Page 22 contains a letter from Claudia Kretschman, a much more accomplished athlete than I could ever hope to become, who somehow worked graveyard shift for 25 years in order to raise a family and to train, but only while her kids were at school and her husband was at work. It was even more humbling, therefore, when I read Alice’s sombre warning not to sacrifice family time for triathlon, a decision [I] may regret several years down the road.
But, then I considered another letter on page 22 from Alice McHugh Laughlin, VP of Total Immersion Swimming, whose perspective was (conveniently) more in line with my selfish (?) desires. From her letter I took away the thought that balance is a family pursuit, with each member giving and taking at different times. Her advice is to be flexible, compromising, considerate, interdependent and respectful. With 35 years of marriage, a successful business and three daughters under their race belts, it provides me with hope that it can indeed be done without permanent damage!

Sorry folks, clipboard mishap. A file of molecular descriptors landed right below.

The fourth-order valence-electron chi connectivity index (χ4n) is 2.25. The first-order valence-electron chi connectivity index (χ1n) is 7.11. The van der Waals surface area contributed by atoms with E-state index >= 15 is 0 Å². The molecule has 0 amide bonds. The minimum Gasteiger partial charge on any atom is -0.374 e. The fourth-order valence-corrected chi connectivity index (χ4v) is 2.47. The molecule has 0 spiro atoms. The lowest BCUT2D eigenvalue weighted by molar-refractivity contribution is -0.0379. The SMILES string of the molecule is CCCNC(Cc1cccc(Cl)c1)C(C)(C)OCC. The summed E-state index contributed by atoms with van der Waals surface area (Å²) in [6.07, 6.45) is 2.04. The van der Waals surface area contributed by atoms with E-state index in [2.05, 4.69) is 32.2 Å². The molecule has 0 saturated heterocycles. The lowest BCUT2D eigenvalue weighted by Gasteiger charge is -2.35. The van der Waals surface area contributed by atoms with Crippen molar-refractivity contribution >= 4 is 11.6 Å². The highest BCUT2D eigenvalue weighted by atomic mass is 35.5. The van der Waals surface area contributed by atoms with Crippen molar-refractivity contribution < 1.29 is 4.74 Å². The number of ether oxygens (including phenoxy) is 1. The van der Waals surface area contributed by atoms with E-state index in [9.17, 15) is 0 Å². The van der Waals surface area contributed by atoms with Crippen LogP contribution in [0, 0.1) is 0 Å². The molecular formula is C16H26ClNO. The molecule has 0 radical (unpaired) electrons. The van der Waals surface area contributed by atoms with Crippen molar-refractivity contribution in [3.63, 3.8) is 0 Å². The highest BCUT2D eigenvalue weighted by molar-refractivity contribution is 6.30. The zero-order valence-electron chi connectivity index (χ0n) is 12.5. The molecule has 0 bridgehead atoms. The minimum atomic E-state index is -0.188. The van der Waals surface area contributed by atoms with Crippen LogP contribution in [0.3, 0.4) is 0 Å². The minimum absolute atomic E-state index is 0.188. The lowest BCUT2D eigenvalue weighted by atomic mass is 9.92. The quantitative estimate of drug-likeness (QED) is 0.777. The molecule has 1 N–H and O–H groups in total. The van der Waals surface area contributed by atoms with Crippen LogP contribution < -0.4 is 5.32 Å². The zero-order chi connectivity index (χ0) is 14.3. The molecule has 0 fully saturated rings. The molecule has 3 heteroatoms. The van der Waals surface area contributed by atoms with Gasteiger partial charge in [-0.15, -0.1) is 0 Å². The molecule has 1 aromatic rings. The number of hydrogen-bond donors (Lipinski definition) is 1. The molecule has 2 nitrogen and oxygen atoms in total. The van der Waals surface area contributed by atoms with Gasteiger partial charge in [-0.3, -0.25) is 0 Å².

Further inspiration came on page 14 with a photo of Kathy Winkler winning the 40- to 44-year-old division at the Accenture Escape from Alcatraz race. Oh, and her daughters both set records for being the youngest triathletes to complete the course at ages 12 and 11.
Claudia Kretschman’s sentiment always haunts my thoughts; I am constantly fighting off the guilt that can come with triathlon training, especially as I ponder Ironman. However, the inspiration that comes from other triathlete parents who have ‘done it’ gives me resolve to continue.
Finally, I read the quote below and am keeping it close to my heart these days:
"You don't age until your regrets outnumber your dreams."
- John Barrymore